Examples of the ways in which the original manuscript outshines Melville’s final edit are too numerous to mention, but here’s one anyway. First, let’s look at the version of the text from the heavily edited Moby Dick; or, The Whale:

“Hark ye yet again—the little lower layer. All visible objects, man, are but as pasteboard masks. But in each event—in the living act, the undoubted deed—there, some unknown but still reasoning thing puts forth the mouldings of its features from behind the unreasoning mask. If man will strike, strike through the mask! How can the prisoner reach outside except by thrusting through the wall? To me, the white whale is that wall, shoved near to me. (567)

Compare that to the original passage from Mooby Gonk; or, The Vampire Whale-Fish that ate Nantucket:

“Hark ye yet again—the little lower layer. All visible objects, man, are but as pasteboard masks. But in each event—in the living act, the undoubted deed—there, some unknown but still reasoning thing puts forth the mouldings of its features from behind the unreasoning mask. If man will strike, strike through the mask! How can the prisoner reach outside except by thrusting through the wall? To me, the vampire whale is that wall, shoved near to me. (567)

The observant student of literature will notice that only a single word was altered from one version of this passage to the next, however, that one word sums up the key point of my argument. “Vampire” is a word that, independent of context, carries vast meaning and symbolic connotations ranging from biblical allusions to the spilling of Abel’s moby-dick1blood by his brother Cain to the popular Don Quixote figure Blade from the film Blade 2: Bloodhunt. What symbolic weight does the adjective “white” carry? None. The potential for meaning just isn’t there. The point argues itself.

When Herman Melville bowed to market forces and revised the life and soul from his novel Mooby Gonk; or, The Vampire Whale-Fish that ate Nantucket, the reading public was robbed of everything from Mooby Gonk’s eight foot fangs to Ishmael’s telekinetic battle with the brain-squid. I’ve spent countless hours in university libraries piecing together Melville’s early drafts. It was fulfilling scholarship and I was happy to do it, but I recognize that few have the time or resources to follow my path. Yet, booklovers everywhere should be able to discover the true poetry and genius of Mooby Gonk. I call on some brave publisher to make right old wrongs and release the full 3,000 page work Mooby Gonk; or, The Vampire Whale-Fish that ate Nantucket in an affordable paperback edition that can easily be enjoyed in the classroom or on the beach.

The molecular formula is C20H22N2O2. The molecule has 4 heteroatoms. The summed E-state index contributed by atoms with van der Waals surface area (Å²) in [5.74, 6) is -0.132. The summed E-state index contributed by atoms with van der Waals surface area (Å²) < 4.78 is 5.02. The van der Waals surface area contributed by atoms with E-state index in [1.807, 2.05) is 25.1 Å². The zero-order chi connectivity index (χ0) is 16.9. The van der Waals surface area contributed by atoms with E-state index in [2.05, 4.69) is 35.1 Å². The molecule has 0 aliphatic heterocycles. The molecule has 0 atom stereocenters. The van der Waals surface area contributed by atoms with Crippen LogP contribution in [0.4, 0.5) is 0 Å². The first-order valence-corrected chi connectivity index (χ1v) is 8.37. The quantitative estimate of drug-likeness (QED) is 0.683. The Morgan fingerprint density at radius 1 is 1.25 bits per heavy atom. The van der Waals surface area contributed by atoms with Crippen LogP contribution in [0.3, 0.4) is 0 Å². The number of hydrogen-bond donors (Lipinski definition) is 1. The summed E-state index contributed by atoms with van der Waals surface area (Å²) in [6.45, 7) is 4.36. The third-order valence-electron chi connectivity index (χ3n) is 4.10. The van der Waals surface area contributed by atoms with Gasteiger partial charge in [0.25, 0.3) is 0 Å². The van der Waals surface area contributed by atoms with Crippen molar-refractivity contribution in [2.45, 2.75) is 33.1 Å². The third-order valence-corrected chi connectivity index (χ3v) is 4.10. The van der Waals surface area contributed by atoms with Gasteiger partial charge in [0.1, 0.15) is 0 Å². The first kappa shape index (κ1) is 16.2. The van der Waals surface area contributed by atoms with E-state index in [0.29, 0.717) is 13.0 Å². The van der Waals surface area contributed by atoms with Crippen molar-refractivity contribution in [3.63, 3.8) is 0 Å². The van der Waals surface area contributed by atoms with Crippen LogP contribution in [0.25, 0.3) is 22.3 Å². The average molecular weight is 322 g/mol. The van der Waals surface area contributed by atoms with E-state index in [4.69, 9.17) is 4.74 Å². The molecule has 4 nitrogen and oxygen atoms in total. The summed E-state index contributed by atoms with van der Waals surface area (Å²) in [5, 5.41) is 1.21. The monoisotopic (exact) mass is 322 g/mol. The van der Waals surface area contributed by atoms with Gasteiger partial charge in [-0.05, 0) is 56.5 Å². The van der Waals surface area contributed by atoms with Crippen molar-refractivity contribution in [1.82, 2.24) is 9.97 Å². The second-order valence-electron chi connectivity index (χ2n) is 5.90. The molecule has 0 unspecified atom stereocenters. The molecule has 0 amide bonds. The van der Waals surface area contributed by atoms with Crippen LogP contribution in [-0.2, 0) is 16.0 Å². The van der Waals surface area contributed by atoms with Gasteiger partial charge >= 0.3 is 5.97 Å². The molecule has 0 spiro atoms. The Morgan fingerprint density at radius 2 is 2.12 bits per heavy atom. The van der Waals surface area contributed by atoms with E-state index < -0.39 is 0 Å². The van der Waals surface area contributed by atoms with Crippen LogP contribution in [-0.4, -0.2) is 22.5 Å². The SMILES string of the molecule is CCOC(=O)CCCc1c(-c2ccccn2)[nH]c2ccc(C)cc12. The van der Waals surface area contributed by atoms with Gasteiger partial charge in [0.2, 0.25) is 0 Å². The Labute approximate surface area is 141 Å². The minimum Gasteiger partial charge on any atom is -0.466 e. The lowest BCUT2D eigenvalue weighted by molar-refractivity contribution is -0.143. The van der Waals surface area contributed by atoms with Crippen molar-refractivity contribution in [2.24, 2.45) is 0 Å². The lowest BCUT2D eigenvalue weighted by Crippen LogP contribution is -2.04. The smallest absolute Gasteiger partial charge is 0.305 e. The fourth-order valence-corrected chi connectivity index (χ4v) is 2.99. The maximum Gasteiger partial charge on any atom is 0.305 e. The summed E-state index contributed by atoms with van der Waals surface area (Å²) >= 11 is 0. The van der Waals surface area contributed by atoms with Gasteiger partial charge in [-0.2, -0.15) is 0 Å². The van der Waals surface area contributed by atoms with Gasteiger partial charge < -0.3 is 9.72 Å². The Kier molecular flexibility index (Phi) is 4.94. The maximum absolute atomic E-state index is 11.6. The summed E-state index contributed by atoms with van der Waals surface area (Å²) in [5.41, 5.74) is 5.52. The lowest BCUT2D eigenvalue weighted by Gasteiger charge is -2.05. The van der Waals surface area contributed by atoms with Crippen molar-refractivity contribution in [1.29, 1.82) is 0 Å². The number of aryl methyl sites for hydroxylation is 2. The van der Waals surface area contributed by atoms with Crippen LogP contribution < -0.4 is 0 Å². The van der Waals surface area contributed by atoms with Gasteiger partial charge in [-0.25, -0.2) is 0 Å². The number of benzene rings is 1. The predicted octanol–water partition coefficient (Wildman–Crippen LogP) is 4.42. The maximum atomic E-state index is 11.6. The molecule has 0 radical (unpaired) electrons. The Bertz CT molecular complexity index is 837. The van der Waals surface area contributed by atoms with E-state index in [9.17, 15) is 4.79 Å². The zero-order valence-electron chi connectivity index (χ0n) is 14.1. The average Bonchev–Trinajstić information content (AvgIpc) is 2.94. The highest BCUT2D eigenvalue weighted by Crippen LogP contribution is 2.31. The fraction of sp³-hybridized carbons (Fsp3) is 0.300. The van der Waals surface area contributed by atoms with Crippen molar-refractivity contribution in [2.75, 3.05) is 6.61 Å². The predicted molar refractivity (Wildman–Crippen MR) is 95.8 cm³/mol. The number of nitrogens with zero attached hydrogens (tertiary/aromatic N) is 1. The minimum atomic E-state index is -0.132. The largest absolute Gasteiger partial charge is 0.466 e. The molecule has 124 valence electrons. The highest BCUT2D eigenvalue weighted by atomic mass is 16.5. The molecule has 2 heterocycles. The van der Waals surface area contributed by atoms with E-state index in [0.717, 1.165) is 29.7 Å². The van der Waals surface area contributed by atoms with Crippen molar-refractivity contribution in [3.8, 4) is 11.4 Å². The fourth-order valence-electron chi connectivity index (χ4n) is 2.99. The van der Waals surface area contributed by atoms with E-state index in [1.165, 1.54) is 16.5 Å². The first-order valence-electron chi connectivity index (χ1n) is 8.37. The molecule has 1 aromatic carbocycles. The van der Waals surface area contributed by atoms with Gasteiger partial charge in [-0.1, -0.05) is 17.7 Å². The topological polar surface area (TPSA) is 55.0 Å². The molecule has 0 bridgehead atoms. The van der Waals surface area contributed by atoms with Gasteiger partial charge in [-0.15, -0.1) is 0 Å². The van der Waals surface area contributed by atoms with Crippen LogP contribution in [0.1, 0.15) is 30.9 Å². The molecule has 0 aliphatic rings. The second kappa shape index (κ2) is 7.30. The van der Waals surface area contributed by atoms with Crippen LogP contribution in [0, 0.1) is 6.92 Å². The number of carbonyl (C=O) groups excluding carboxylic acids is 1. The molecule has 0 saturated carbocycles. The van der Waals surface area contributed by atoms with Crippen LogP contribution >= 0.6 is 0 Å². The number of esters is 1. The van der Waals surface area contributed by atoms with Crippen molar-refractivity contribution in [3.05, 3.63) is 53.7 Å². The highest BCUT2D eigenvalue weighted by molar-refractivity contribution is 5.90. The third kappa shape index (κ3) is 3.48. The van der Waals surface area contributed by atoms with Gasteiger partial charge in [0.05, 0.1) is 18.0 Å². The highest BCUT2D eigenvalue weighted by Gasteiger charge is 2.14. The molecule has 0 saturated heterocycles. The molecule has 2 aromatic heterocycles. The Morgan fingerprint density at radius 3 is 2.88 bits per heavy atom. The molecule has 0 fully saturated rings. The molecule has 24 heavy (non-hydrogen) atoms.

Why yes, my work has been mentioned in Vogue

A few months ago I participated in the Twitter hashtag #TheInternetNamesAnimals. There are few things I enjoy more than inventing silly names for things, so I made quite a few contributions to the conversation. A few of my tweets went viral. Since then, I’ve seen my name and my ridiculous tweets mentioned in publications ranging from The Huffington Post to Vogue. What a weird world. I spend a lot of time and energy as a writer trying to reach my audience and my most-viewed piece is now an absurd name I made up for an ostrich. I love the internet.

Thunder Goose

Murder Log

My Grumpy-Pants Response to a Grumpy-Pants Article on the Business of Higher Ed

So, the article “Welcome to Ohio State, Where Everything Is for Sale” by OSU History Professor Steven Conn has crossed my path a few times in the last couple days and it annoyed me to the point that I felt the need to analyze my reaction in writing. As a devout English major, I hold dear the idea that I don’t really know what I think until I write it down, so here we go. If you wanna play along at home, you can check out Conn’s article here.

The basic premise of the article is that the old OSU motto of “Education for Citizenship” no longer applies to the increasingly commercialized institution and, instead, the motto “Everything Is for Sale” would be much more appropriate. Conn writes, “Yes, sir, we are open for business! And by ‘open for business’ I mean: Make us an offer for something, and we’ll sell it to you like a pair of pants at a department-store closeout.”

Yes, indeed. How mortifying… the idea that OSU is selling something.

He also seems to be lumping together the trustees, all administrators, and the state legislature as a big ol’ “them” to stand against the “us” of the faculty.

Ahem.

Look, as I begin to articulate my annoyance here, I have a sudden fear that I’m about to erode my liberal arts street-cred. I worry that my former English grad school buddies are going to think that somebody clubbed me over the head with a copy of Atlas Shrugged and I’ve gone all neo-con. That’s really not the case. I’m an English degree evangelizing, NPR pledge-drive supporting, intellectual-loving, liberal poet/fiction writer. Honest. This article just strikes me as sloppy thinking on a subject I’ve been contemplating for years.

Quick caveat: my comments here are about the humanities. I understand that a lot of my comments below don’t apply to the sciences, trades, career/tech, medical disciplines, etc.

Let’s go back to 2011. I had recently earned my MA in Early Modern British literature and had been accepted to a couple PhD programs when I decided to leave academia. I stuck around as an adjunct for a bit and then moved on to nonprofit/development work.

Why did I do that? Well, in short, I began to feel like academia was insulting my intelligence. The workload to unemployment risk to likely compensation ratios for the career path I was on just didn’t add up for me. So I began honestly asking myself, “why am I doing this?”